Continuing Mestrom’s interest in human behaviour, There is a Poem reflects on how we move through our daily lives, and the ways in which we perform our bodies in the built environment – particularly in the public realm. The exhibition will consider how the physical world shapes us, at times pushing us together, and other times holding us apart.
There is a Poem includes black and gold screen printed-images of entwined genderless figures and concrete & bronze sculptures which combine everyday objects with the motif of the kiss, each exploring ways in which we are ‘pushed together’ and ‘held together’ in our daily lives. The series of five screen-printed images depicts bold graphics of couples clinging to each other in gestures understood equally as deep-love or quiet-desperation - an embodiment of our fragile, imperfect human connection to one another. These compliment five sculptures - collectively titled Totems - include a large bronze work titled “Me & You" and four smaller, more intimate concrete and bronze sculptures.
Sanné Mestrom’s research explores the psychological, emotional and cultural significance attributed to objects. Often alluding to invisible forces, her practice references art and cultural history, as well as explorations of the psychological or emotional signiﬁcance with which objects are imbued. Her work explores how value is accorded to such objects, their ties to cultural and art-historical contexts and the ways in which they become substitutes for particular values or beliefs.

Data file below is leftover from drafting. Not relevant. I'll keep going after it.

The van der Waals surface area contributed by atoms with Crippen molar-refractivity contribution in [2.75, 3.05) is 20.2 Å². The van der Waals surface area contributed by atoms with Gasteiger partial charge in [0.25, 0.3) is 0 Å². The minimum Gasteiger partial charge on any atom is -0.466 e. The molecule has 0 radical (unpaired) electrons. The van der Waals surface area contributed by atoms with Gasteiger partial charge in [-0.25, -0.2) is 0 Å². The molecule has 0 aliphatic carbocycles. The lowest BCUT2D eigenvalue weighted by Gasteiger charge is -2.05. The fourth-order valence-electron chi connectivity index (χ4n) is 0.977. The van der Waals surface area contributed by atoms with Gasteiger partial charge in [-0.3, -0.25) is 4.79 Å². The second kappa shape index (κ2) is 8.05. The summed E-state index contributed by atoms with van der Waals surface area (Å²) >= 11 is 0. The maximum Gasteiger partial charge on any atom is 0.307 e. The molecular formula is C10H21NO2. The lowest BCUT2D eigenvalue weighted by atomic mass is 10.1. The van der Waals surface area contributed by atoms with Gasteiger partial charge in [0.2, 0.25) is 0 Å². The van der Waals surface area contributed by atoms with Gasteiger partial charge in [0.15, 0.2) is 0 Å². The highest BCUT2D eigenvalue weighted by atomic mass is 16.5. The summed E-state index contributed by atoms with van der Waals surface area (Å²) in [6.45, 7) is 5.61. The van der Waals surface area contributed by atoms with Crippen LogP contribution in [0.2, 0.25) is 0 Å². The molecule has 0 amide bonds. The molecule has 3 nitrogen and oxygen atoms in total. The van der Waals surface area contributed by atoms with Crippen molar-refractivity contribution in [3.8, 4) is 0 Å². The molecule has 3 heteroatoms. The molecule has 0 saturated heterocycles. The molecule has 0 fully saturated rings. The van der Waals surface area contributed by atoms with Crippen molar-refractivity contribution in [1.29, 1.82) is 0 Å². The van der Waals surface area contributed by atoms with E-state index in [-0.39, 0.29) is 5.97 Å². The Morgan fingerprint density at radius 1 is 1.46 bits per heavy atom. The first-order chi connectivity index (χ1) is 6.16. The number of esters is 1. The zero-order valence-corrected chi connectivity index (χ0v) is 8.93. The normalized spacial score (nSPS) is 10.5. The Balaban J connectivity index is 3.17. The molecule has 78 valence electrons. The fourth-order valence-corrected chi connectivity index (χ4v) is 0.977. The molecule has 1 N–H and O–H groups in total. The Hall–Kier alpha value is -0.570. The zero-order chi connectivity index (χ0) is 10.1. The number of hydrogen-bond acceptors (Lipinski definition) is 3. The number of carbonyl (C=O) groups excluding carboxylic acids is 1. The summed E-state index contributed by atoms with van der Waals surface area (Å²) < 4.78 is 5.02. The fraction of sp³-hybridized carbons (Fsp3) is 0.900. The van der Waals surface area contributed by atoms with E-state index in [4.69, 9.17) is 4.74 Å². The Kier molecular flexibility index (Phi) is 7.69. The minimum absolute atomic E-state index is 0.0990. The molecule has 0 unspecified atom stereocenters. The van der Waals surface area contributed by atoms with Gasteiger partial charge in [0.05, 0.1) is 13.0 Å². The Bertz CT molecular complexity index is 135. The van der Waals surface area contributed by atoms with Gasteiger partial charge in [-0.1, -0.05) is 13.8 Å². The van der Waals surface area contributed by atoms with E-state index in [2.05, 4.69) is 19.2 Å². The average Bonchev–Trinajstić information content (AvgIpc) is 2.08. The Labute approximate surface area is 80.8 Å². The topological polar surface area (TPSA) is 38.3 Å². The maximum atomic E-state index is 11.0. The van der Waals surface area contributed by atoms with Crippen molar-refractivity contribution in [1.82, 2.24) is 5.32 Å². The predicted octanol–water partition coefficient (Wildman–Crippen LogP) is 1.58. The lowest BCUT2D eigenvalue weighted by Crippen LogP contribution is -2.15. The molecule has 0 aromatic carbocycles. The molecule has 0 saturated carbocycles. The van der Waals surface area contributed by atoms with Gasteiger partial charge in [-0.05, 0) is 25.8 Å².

Having recently developed a number of large-scale public artworks in cast concrete and bronze which reflect on the body’s movement through space, this new series of work presented in There is a Poem, examines a more intimate physical encounter with the world. The exhibition reflects on the precarity of these encounters, imaging them as a visual poem, both familiar and distant. There is a Poem is an ode to the physical and the meta-physical, the corporeal and the temporal, the burdensome and the invisible, to both the potential and limitations of matter – in particular to the matter of ourselves